I debated my colleague Scott Moffatt this morning on my proposal to break up the planning committee at City Hall. We deserve more representative decision-making regardless of the outcome; Moffatt supports the status-quo.
Check out the debate at CBC.ca here.
City Hall belongs to you. City Hall is your building. Council members work for the public and should be tasked with putting the needs of the people first over other demands.
That’s democracy. That’s how democracy is supposed to work.
But you live in Ottawa, so you know that too often, City Hall isn’t a place for people, at least not all people. Too often, City Hall is a place for developers.
Read the full article at the Ottawa Citizen here.
In another step towards making Capital Ward the safest place for active transportation in Ottawa, the National Capital Commission (NCC) and the City of Ottawa have come to an Approval in Principle for a new intersection pedestrian signal (IPS) to facilitate crossings of Colonel By Drive at Seneca Street.
The crossing point will include a traffic signal to control vehicles on Colonel By Drive, and a pedestrian crosswalk and cycling crossride to access cycling and pedestrian facilities along Seneca street. This is a big improvement from original designs which only included a PXO (pedestrian crossing). There is also agreement in principle to reduce the traffic speed along that stretch of Colonel By. This will provide safe and comfortable means for residents to access the Multi-Use Path (MUP) on the south side of the Rideau Canal.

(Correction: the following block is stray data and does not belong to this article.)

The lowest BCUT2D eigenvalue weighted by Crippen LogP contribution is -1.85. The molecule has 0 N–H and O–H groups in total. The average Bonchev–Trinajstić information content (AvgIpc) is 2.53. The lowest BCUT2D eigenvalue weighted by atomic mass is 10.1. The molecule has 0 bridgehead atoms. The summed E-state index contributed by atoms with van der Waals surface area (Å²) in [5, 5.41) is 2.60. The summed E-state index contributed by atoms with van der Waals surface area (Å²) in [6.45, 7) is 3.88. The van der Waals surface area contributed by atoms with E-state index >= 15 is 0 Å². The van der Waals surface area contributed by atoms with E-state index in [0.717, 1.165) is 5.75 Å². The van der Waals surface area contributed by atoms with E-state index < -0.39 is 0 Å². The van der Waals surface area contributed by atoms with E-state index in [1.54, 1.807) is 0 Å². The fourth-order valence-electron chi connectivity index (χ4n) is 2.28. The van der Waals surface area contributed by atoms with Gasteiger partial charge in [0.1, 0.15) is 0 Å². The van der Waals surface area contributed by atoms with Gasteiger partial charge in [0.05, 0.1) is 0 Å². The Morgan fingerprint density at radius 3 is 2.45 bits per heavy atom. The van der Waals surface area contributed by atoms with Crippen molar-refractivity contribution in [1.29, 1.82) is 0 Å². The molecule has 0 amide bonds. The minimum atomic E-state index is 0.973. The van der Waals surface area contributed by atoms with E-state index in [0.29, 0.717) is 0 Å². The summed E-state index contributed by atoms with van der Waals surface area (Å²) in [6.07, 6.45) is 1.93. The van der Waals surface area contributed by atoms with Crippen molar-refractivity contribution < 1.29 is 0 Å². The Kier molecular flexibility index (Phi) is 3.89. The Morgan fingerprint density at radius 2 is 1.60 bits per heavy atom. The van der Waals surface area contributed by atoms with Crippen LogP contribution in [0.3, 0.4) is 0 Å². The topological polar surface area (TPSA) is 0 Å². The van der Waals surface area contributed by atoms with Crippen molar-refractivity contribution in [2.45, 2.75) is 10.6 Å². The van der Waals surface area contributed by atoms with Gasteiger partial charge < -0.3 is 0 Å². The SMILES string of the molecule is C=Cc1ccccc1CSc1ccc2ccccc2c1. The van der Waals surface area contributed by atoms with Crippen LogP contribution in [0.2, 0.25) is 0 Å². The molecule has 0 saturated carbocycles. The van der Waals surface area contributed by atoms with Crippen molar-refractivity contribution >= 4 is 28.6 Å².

“The Old Ottawa South Community Association’s Traffic and Safety Committee has been working diligently for some time now to see a safe crossing implemented at this intersection. Once again, we see what communities can achieve when residents are motivated and properly supported by governments,” said Capital Ward Councillor Shawn Menard.Read more
For Immediate Release
Ottawa—In a report released on the planning and development process in the City of Ottawa, Capital Ward Councillor Shawn Menard calls for democratic reform to representation at City Hall. The primary recommendation is to split the Planning Committee in two, creating more representative decision-making.
This proposal is one of a number of recommendations in the report, alongside increasing transparency, employing a grassroots approach to development planning, by-law and legislative changes, a focus on the environment, and looking to other cities for best practices.Read more
Today, I am releasing a report on the Planning and Development Process in the City of Ottawa. As we've repeatedly seen, no longer does the planning process properly serve the needs of residents. We need to do better.
Shortly after coming into office, I hosted a forum comprised of residents who have devoted their time to working on development issues in the city. They shared their insights, experiences, concerns and suggestions for improving the process. This report distills what was learned from that forum, highlighting seven ways to improve development in Ottawa: breaking up the Planning Committee, increasing transparency, employing a grassroots approach to development planning, by-law and legislative changes, a focus on the environment, and looking to other cities for best practices.
Click here to download the report [PDF].